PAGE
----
Photo from Great Northern Way showing office building and pavilion.
Photo from Great Northern Way showing office building and pavilion.

Great Northern Way Office and Pavilion

Vancouver, British Columbia
Designing the Heart of a New District

Seeing the potential in a long narrow parcel of land adjacent to the Emily Carr University of Art and Design in Vancouver’s False Creek Flats district, PCI Development Group approached us to develop a new office building with a public space for workers and students. Within this brief, we saw an opportunity. Redistributing density on the site unlocked access to the spectacular views of downtown Vancouver and the North Shore mountains while at the same time significantly expanding open space on site. The result is a generous and visible public realm—with an eye-catching retail pavilion at its centre—that has become both the front door and heart of a new creative district, and an elegant office building that is stitched into the fabric of the campus and the surrounding community.

“This building and its success...is the embodiment of Great Northern Way Trust’s vision for the area.”

― Emily Kaplun, Great Northern Way Trust

Diagram showing building form and open space of revised and original zoning.
Unlocking the Potential
Redistributing density on the site unlocked access to the spectacular views while at the same time significantly expanding open space on site.
View of public plaza at Great Northern Way with Pavilion.
Through site rezoning, plaza space is greatly expanded to create a welcoming front door to the new campus.
Detail of shading system and stepped form of building.
In Context
Steps in the building form acknowledge adjacent urban context, and are paired with a custom shading system as part of the solar shading strategy.
View of rooftop amenity with expansive views of the city and North Shore mountains.
Rezoning the site not only allowed for an expanded public realm, but the extra height capitalizes on the spectacular view to downtown Vancouver and the North Shore mountains. An indoor and outdoor amenity space allows for business and social functions.
View of pedestrian spine running through site.
The pedestrian spine was a driving force of the form of the building and a central element of the master plan. Connecting the multi-use pathway from East Vancouver to Wilson Arts Plaza, the office building, and beyond, it provides an active connection for the community.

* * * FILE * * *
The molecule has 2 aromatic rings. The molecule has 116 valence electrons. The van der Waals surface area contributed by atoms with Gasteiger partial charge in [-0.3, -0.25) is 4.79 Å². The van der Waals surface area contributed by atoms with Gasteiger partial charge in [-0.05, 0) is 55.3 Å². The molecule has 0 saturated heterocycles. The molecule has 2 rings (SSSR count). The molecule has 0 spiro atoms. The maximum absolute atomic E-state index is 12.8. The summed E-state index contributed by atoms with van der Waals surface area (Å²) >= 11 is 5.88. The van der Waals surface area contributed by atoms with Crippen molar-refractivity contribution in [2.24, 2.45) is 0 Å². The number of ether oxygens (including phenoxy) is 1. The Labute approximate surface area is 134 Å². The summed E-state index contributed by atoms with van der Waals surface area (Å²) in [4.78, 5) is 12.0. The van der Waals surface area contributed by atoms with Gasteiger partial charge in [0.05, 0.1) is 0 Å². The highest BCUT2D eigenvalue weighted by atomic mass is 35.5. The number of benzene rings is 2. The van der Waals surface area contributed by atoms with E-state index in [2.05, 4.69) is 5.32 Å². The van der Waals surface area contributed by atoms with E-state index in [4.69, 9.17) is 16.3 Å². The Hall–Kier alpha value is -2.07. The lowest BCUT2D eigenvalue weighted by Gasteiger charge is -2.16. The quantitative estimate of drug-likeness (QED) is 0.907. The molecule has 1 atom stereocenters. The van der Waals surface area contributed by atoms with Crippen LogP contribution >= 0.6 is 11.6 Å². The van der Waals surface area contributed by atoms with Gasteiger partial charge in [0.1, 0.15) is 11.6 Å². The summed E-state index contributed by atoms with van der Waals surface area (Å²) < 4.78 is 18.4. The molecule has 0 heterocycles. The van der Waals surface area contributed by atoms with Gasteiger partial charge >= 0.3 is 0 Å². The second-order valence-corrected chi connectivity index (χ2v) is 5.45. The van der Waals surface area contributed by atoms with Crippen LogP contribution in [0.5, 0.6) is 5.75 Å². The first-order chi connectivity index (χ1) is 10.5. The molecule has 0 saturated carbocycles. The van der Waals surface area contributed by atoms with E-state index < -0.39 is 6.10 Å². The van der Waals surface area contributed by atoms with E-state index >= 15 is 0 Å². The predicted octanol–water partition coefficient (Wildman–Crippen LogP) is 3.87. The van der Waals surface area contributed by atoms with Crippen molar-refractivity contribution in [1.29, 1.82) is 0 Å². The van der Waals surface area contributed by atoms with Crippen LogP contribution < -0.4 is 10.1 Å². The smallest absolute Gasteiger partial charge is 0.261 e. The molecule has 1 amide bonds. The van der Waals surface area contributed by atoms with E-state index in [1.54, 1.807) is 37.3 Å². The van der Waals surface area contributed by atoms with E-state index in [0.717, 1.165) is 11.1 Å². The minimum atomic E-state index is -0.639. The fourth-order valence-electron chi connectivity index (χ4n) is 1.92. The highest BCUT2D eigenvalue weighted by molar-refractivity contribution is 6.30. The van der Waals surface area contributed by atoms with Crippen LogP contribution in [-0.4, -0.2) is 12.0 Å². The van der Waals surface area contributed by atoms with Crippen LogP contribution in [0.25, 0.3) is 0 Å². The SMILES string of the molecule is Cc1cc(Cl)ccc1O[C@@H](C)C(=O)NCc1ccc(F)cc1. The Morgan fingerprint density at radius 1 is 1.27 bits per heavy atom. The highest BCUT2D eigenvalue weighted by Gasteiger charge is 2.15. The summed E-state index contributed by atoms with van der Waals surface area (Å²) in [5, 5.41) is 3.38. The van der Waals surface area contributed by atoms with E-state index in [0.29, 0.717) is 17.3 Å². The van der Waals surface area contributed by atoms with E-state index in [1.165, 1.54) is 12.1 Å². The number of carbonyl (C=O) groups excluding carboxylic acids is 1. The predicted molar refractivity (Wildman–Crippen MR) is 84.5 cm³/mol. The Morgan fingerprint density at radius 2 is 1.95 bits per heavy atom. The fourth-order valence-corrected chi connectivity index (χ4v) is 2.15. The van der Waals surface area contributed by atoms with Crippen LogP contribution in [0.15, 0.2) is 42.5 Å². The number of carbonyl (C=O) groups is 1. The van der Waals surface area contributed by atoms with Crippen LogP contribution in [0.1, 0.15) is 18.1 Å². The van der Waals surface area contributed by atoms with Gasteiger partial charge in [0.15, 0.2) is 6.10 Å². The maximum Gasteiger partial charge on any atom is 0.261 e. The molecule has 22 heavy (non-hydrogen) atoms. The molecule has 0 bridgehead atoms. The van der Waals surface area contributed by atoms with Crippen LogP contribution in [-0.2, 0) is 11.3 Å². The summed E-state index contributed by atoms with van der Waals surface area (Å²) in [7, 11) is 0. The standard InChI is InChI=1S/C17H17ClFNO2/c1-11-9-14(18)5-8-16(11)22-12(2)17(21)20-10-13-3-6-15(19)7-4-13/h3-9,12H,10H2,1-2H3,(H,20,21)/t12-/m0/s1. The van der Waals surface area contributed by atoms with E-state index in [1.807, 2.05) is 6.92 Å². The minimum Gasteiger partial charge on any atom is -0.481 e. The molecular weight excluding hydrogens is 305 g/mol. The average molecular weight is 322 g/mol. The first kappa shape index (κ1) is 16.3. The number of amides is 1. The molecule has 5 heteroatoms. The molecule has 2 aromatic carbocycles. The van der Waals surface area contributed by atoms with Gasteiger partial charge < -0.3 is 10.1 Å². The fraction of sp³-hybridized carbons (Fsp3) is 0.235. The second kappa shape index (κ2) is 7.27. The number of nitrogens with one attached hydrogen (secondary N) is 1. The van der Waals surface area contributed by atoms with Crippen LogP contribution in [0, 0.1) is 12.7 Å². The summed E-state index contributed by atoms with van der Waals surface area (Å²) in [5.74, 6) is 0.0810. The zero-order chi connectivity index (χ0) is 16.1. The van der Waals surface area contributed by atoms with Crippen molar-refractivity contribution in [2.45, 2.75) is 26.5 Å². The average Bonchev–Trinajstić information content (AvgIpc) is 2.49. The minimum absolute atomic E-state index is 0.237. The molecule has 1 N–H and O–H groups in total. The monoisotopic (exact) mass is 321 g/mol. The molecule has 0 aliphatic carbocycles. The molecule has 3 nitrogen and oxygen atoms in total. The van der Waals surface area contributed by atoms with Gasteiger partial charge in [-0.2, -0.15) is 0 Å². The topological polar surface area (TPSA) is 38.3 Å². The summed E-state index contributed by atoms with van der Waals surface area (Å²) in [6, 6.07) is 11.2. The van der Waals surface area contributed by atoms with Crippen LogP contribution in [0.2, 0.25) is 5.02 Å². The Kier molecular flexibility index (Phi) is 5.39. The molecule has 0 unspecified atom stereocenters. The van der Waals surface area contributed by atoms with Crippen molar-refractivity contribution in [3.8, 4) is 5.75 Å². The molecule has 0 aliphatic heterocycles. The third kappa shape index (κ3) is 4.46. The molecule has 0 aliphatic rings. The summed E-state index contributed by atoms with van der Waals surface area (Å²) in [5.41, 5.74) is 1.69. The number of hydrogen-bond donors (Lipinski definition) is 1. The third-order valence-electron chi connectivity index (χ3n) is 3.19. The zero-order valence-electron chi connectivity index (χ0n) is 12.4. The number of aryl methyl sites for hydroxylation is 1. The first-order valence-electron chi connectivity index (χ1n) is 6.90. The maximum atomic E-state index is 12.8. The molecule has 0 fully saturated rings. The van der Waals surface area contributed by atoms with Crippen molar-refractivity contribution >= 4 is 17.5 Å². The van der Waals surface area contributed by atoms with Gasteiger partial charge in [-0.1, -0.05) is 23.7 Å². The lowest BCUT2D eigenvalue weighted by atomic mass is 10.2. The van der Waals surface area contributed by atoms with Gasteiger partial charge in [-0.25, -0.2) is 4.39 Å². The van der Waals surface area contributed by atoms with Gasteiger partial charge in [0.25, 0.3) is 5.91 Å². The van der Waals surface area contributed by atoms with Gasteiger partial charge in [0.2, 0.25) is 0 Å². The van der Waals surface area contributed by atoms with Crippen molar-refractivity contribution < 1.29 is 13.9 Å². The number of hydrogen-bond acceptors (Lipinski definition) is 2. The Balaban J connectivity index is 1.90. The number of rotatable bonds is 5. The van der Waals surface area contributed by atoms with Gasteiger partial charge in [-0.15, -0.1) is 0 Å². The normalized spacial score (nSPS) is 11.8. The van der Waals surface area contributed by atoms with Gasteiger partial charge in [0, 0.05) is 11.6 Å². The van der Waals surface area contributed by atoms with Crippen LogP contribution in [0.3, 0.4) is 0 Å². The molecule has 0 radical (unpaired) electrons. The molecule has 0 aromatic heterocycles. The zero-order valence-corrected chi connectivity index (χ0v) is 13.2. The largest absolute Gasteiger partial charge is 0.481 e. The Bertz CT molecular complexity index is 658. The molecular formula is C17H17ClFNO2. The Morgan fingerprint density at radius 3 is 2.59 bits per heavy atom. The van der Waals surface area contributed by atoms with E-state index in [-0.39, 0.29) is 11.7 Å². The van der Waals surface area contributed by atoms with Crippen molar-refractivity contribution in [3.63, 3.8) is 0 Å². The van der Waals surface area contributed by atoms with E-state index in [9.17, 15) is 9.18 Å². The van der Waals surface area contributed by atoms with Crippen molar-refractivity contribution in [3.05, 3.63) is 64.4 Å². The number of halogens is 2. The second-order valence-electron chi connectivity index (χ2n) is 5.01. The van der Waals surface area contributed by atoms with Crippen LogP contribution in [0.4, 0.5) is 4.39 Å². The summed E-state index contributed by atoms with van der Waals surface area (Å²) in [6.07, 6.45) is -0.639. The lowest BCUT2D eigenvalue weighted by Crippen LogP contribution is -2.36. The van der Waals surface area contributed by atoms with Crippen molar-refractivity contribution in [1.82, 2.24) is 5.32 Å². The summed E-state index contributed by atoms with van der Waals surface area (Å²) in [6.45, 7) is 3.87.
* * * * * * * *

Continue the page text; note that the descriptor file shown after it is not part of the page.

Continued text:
Innovation District

Working with the Great Northern Way Trust­—whose mandate is to ensure the district is a vibrant and interesting place to work, study, and visit—we wanted our project to promote a sense of community and provide the all important link between digital media education and careers. The 1,850 square metre (20,000 square foot) large open space floorplates appeal to technology clients and allow for flexibility and adaptability. In turn these new tenants are positioned next to the institutions that will provide their talent pool of future innovators. Add to this a pavilion that is both a coffeehouse and a landmark sculptural building to anchor the regeneration of this district, and provide a much needed space for social connection, and you have a project that defines a new district.

Photo of pavilion interior showing wood walls and oculus.
The petals converge at the top to form an oculus filtering daylight to illuminate the wood clad interior creating a warm and inviting ambience.
Photo showing the red curved petals of the pavilion with Emily Carr University in the background.
The uniquely curved petal forms used for the pavilion overlap creating an undulating pattern comprised of five inner petals that form the grand singular volume and five outer petals that flare out to announce the three entrances.
Let's Get Digital

Through material and fabrication research, and in collaboration with industry partners, the design team fabricated a complex curvature Nail Laminated Timber (NLT) structural panel as proof of concept. Learning from the prototype, the design team worked with the structural engineers and fabricators to optimize the petal forms, and develop a lighter and more cost effective structural solution. The CNC milled components required a digital workflow between the design team and fabricator. A shared model ensured a smooth and accurate process from design through fabrication.

The curved CNC routered NLT petal prototype.
Structural detail of pavilion.
Photo of a petal of the pavilion during fabrication.
What Makes It Cool
Applying advanced industrial fabrication methods presents new opportunities to use mass timber to create complex building forms.

Project Team

People
Ryan Bragg
People
Yehia Madkour